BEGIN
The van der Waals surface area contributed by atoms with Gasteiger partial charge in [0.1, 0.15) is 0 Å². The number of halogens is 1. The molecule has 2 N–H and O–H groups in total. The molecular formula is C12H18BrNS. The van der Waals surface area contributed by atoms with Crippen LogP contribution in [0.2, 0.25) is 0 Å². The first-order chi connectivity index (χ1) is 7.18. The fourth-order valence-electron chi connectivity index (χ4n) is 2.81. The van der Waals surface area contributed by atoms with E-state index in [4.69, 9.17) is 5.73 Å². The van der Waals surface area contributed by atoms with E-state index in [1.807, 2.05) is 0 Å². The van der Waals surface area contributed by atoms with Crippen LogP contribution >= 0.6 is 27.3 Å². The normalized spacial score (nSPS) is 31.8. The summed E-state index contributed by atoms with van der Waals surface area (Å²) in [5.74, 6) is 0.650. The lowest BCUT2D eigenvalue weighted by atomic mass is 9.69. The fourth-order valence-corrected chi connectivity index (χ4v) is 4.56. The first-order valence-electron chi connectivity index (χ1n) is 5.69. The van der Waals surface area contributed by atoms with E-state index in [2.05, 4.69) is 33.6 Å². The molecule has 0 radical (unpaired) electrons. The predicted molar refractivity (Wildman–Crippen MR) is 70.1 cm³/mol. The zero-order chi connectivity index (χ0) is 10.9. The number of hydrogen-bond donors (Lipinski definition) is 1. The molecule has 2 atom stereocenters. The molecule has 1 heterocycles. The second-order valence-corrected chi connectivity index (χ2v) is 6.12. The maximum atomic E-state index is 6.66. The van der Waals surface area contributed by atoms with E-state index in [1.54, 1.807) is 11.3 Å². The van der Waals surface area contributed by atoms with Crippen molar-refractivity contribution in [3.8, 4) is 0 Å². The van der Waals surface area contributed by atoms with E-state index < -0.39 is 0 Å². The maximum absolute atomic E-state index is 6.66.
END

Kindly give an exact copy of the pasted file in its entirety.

The van der Waals surface area contributed by atoms with Gasteiger partial charge in [0.1, 0.15) is 0 Å². The number of halogens is 1. The molecule has 2 N–H and O–H groups in total. The molecular formula is C12H18BrNS. The van der Waals surface area contributed by atoms with Crippen LogP contribution in [0.2, 0.25) is 0 Å². The first-order chi connectivity index (χ1) is 7.18. The fourth-order valence-electron chi connectivity index (χ4n) is 2.81. The van der Waals surface area contributed by atoms with E-state index in [4.69, 9.17) is 5.73 Å². The van der Waals surface area contributed by atoms with E-state index in [1.807, 2.05) is 0 Å². The van der Waals surface area contributed by atoms with Crippen LogP contribution >= 0.6 is 27.3 Å². The normalized spacial score (nSPS) is 31.8. The summed E-state index contributed by atoms with van der Waals surface area (Å²) in [5.74, 6) is 0.650. The lowest BCUT2D eigenvalue weighted by atomic mass is 9.69. The fourth-order valence-corrected chi connectivity index (χ4v) is 4.56. The first-order valence-electron chi connectivity index (χ1n) is 5.69. The van der Waals surface area contributed by atoms with E-state index in [2.05, 4.69) is 33.6 Å². The molecule has 0 radical (unpaired) electrons. The predicted molar refractivity (Wildman–Crippen MR) is 70.1 cm³/mol. The zero-order chi connectivity index (χ0) is 10.9. The number of hydrogen-bond donors (Lipinski definition) is 1. The molecule has 2 atom stereocenters. The molecule has 1 heterocycles. The second-order valence-corrected chi connectivity index (χ2v) is 6.12. The maximum atomic E-state index is 6.66. The van der Waals surface area contributed by atoms with E-state index in [1.54, 1.807) is 11.3 Å². The van der Waals surface area contributed by atoms with Crippen molar-refractivity contribution in [3.8, 4) is 0 Å². The van der Waals surface area contributed by atoms with E-state index < -0.39 is 0 Å². The maximum absolute atomic E-state index is 6.66.